Integration of extrinsic and intrinsic regulatory cues is essential for organ formation. Dueñas et al. review the role of signals, transcription factors and cellular processes in the formation of the epicardium. This is the external-most layer of the heart that serves not only as the outer cover for this organ, but also seems to play a role in regeneration. Thus, understanding the basis of its development may have important therapeutic implications. Two articles deal with muscle development. Hernandez-Torres et al. review the role of Pitx2 in embryonic and adult myogenesis. A hierarchy of transcription factors controls skeletal muscle differentiation and Pitx2 plays an important role in the regulation of this process. Importantly, it also seems to be involved in the establishment and function of satellite cells, the stem cells resident in adult muscle, thus opening new avenues for development of regenerative therapies. Additionally, Nassari et al. review the role of connective tissues in muscle development. Apart from the intrinsic molecular signals mentioned above, the interaction of muscle cells with surrounding tissues (bone, cartilage, tendon, and ligament) is critical for the correct assembly of the musculoskeletal system during development and for maintaining adult homeostasis.
An emerging theme in developmental biology is the control of tissue morphogenesis by physical forces (mechanotransduction). Valdivia et al. review the mechanical control of myotendinous junction formation and tendon differentiation, highlighting again the importance of the interplay between chemical and mechanical signaling during embryogenesis. In the same line, Stricker et al. provide a timely discussion reminding us that cells in embryos and adult organisms are not present in isolation, but embedded in extracellular matrices into complex tissues. Cells attach to the ECM and sense its mechanical properties. Typically, experimental in vitro conditions do not fully reproduce this environment, which is however critical for the physiological cellular responses to signaling cascades. The challenge for the future is to try and integrate as many interactions as possible when designing experiments.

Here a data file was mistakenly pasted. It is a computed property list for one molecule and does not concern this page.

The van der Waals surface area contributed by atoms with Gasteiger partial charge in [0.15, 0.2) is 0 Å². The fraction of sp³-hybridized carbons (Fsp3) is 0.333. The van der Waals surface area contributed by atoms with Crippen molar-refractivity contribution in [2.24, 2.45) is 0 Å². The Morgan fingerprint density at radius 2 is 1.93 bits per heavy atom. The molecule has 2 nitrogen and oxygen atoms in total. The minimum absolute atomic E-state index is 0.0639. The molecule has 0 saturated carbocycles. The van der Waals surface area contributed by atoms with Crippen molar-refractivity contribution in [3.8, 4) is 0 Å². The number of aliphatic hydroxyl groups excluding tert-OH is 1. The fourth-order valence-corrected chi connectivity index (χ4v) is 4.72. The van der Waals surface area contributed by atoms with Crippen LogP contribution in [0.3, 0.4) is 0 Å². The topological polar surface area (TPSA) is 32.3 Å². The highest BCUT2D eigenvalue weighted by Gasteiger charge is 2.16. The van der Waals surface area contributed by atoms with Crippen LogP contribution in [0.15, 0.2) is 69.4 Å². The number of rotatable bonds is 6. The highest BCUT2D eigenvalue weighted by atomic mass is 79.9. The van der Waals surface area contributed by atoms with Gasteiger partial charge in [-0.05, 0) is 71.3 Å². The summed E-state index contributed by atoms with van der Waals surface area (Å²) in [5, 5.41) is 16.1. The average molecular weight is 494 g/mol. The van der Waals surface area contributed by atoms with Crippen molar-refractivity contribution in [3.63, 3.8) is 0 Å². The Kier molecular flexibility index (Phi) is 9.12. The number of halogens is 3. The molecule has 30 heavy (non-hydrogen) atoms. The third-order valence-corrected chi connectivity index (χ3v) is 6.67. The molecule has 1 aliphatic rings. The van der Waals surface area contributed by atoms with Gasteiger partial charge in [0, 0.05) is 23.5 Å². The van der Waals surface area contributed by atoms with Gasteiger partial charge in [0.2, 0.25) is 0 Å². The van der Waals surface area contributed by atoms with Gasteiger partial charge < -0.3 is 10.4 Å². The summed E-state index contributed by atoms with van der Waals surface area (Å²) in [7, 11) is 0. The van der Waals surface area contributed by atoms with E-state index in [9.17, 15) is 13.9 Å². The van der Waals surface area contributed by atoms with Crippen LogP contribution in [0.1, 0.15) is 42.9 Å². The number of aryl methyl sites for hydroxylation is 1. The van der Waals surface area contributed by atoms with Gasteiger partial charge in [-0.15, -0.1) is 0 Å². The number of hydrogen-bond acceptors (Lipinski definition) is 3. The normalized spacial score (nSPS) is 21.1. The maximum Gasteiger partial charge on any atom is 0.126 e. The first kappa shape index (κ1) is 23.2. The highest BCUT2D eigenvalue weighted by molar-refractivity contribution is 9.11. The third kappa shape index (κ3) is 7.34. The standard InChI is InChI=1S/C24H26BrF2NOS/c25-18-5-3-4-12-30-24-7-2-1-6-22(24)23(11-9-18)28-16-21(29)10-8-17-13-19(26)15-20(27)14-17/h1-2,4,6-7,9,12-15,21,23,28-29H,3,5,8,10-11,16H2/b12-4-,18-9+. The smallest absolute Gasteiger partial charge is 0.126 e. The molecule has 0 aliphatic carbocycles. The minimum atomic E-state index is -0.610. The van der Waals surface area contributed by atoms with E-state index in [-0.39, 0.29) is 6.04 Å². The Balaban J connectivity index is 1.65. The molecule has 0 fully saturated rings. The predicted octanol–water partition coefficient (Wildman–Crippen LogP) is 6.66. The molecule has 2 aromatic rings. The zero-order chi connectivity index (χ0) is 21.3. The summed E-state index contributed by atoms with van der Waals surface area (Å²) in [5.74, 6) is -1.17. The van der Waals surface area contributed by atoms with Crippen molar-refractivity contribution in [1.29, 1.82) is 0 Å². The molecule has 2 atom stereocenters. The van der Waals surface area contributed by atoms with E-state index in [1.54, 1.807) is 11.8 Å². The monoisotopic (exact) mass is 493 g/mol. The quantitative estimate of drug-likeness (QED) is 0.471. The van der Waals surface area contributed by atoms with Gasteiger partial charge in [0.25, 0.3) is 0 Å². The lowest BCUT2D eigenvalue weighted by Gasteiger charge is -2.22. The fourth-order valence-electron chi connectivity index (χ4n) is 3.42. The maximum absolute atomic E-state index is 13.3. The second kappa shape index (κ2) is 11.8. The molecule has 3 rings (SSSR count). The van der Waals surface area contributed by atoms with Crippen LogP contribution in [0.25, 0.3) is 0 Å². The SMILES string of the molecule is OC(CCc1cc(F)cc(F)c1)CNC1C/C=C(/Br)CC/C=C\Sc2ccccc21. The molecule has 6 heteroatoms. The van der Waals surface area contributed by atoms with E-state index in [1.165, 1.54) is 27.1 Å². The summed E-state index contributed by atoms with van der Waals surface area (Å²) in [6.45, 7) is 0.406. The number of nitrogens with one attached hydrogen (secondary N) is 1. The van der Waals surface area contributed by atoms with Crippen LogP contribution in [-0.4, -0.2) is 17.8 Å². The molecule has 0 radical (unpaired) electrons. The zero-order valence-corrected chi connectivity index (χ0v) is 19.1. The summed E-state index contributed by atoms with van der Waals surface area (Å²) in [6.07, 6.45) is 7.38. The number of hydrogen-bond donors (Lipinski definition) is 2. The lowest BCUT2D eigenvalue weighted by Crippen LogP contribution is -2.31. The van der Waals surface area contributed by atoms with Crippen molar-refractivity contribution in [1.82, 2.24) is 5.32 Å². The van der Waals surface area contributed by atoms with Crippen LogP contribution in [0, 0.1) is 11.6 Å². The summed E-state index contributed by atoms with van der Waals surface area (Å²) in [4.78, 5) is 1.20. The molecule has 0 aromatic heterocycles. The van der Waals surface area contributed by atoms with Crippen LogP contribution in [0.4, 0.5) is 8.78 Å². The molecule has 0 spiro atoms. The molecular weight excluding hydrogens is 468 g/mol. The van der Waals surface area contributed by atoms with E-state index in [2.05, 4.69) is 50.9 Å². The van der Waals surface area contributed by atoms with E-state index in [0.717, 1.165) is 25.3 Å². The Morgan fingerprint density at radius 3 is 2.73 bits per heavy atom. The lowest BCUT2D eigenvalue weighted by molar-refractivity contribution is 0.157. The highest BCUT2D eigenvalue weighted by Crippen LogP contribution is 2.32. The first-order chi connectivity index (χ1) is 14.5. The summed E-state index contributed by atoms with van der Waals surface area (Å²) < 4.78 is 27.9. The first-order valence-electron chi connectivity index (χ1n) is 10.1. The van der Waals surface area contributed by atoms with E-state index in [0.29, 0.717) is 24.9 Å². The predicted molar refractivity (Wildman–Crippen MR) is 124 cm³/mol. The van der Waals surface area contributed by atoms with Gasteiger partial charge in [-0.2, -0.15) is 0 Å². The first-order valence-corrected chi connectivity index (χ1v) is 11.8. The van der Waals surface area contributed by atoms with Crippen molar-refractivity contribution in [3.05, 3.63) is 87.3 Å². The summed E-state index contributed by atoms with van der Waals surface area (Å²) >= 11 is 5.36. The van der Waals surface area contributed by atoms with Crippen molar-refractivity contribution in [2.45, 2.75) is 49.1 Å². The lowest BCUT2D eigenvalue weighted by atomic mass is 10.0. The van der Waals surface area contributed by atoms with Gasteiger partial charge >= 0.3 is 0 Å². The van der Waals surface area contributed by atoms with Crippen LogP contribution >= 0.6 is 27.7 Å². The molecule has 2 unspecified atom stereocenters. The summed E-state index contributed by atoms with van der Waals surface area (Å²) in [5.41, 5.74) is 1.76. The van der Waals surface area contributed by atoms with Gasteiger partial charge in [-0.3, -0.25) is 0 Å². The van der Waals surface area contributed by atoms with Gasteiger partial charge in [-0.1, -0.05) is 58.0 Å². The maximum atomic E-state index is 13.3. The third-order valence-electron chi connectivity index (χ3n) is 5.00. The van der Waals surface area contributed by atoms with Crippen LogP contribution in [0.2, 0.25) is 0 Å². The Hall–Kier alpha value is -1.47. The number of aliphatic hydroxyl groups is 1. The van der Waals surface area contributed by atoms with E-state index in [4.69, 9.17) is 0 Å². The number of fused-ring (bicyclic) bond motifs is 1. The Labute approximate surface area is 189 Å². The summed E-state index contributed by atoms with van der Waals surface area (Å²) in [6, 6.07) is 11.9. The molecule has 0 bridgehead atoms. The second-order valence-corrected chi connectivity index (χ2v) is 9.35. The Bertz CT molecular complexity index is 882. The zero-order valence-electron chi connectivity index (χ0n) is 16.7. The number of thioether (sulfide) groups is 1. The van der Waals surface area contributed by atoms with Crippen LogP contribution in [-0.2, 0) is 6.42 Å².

We hope that the articles in this topic will be of interest to researchers working in development and cell biology, fuelling discussion on this area and opening new avenues for thinking and investigation.
JS was the Guest editor of this Research Topic, inviting co-editors AM and SS and working with them to define the subjects to be treated. They identified and invited leaders in specific research fields to contribute their work to the Research Topic. They acted as handling editors of manuscripts in the topic. JS wrote the Editorial with input from the other co-editors.
Research in AM laboratory is supported by BBSRC grants BB/N007034, BB/N002970 and BHF grant PG/15/77/31761. Research in JS laboratory is supported by grants SAF2013-45331-R and SAF2016-79792-R from spanish MINECO.
Conflict of Interest Statement
The authors declare that the research was conducted in the absence of any commercial or financial relationships that could be construed as a potential conflict of interest.
Keywords: signaling pathways, embryo development, mechanotransduction, notch signaling pathway, Wnt Signaling Pathway, Shh signaling
Citation: Sanz-Ezquerro JJ, Münsterberg AE and Stricker S (2017) Editorial: Signaling Pathways in Embryonic Development. Front. Cell Dev. Biol. 5:76. doi: 10.3389/fcell.2017.00076
Received: 02 August 2017; Accepted: 11 August 2017;
Published: 31 August 2017.
Edited and reviewed by: Pedro M. Fernández-Salguero, University of Extremadura, Spain
Copyright © 2017 Sanz-Ezquerro, Münsterberg and Stricker. This is an open-access article distributed under the terms of the Creative Commons Attribution License (CC BY). The use, distribution or reproduction in other forums is permitted, provided the original author(s) or licensor are credited and that the original publication in this journal is cited, in accordance with accepted academic practice. No use, distribution or reproduction is permitted which does not comply with these terms.
*Correspondence: Juan J. Sanz-Ezquerro, firstname.lastname@example.org